Good Article Review #1[edit]

GA Review[edit]

This review is transcluded from Talk:Genetic history of Europe/GA1. The edit link for this section can be used to add comments to the review.

Reviewer: Pyrotec (talk · contribs) 19:55, 3 August 2012 (UTC)

I will review. Pyrotec (talk) 19:55, 3 August 2012 (UTC)

Pre-review comments[edit]

This article has a {{update}} flag dated November 2009 in the Genetic studies after Cavalli-Sforza which is sufficient to Quick fail this article without needing a review.
The WP:Lead is also non-compliant with WP:Lead.
I will continue to review this article, but regardless of any other findings, this article will not gain GA-status unless these two items are addressed and the article brought up to standard. Pyrotec (talk) 20:10, 3 August 2012 (UTC)

Looking at the article's history page, this nomination was made by an editor who has not edited this article. It appears to be a drive-by nomination, so I'm closing this review. The article is listed as B-class by most WikiProjects and that appears to be an accurate assessment of the article at this time. Pyrotec (talk) 09:29, 9 August 2012 (UTC)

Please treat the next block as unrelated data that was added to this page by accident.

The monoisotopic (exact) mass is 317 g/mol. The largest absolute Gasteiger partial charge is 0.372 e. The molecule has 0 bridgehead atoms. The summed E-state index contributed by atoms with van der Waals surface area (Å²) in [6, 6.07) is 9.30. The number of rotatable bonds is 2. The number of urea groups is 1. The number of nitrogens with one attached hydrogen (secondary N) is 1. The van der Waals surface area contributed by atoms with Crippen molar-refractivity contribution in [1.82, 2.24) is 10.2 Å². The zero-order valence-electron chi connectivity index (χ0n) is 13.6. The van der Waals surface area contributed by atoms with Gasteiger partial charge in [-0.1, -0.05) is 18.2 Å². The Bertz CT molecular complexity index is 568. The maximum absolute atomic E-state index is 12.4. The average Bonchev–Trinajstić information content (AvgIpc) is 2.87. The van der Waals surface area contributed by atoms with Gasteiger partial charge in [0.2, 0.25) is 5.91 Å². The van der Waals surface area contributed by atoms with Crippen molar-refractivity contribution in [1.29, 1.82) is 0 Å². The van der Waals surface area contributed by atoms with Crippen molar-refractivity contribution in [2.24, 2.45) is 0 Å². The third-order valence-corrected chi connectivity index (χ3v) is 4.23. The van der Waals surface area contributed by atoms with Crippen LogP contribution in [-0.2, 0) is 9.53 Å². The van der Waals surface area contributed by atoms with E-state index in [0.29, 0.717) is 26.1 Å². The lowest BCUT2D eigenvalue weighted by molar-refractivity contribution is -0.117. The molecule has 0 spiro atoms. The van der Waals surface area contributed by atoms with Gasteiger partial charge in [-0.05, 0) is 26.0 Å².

Pyrotec - 3 August 2012 (UTC)

Comment moved from article[edit]

The following comment was mistakenly added to the article:

[This article is complicated. Why not have a separate page just for the results (and no technical words and few method problems)?]

I have some doubt whether the suggestion is feasible; it's going to be difficult in any case. It sounds more like a project for Simple English Wikipedia. --Florian Blaschke (talk) 02:38, 3 July 2015 (UTC)

I agree the article cannot waste space with pop-science pseudo-explanations. It should give the briefest possible adequate summary of current understanding. The article does have a huge problem though: it was created a decade ago, and during this decade, knowledge has accumulated at a galopping pace. So the article is now an interminal sequence of "howevers" added every time a new study came out. It would probably best to start over and use the existing page as a quarry to rework the article into a presentation of the current state of knowledge, referring to the intricacies of research history only where necessary.

It is especially ludicrous, at this point, to organise the main structure into "work done by Cavalli-Sforza" and "stuff that came later than Cavalli-Sforza". Cavalli-Sforza was the pioneer in this, and deserves due mention, but his this very fact means that his results are ancient history (1993!). They are simply no longer of any but historical interest to an article about the "genetic history of Europe" (as opposed to the "history of research into the genetic history of Europe"). --dab (𒁳) 09:31, 19 July 2015 (UTC)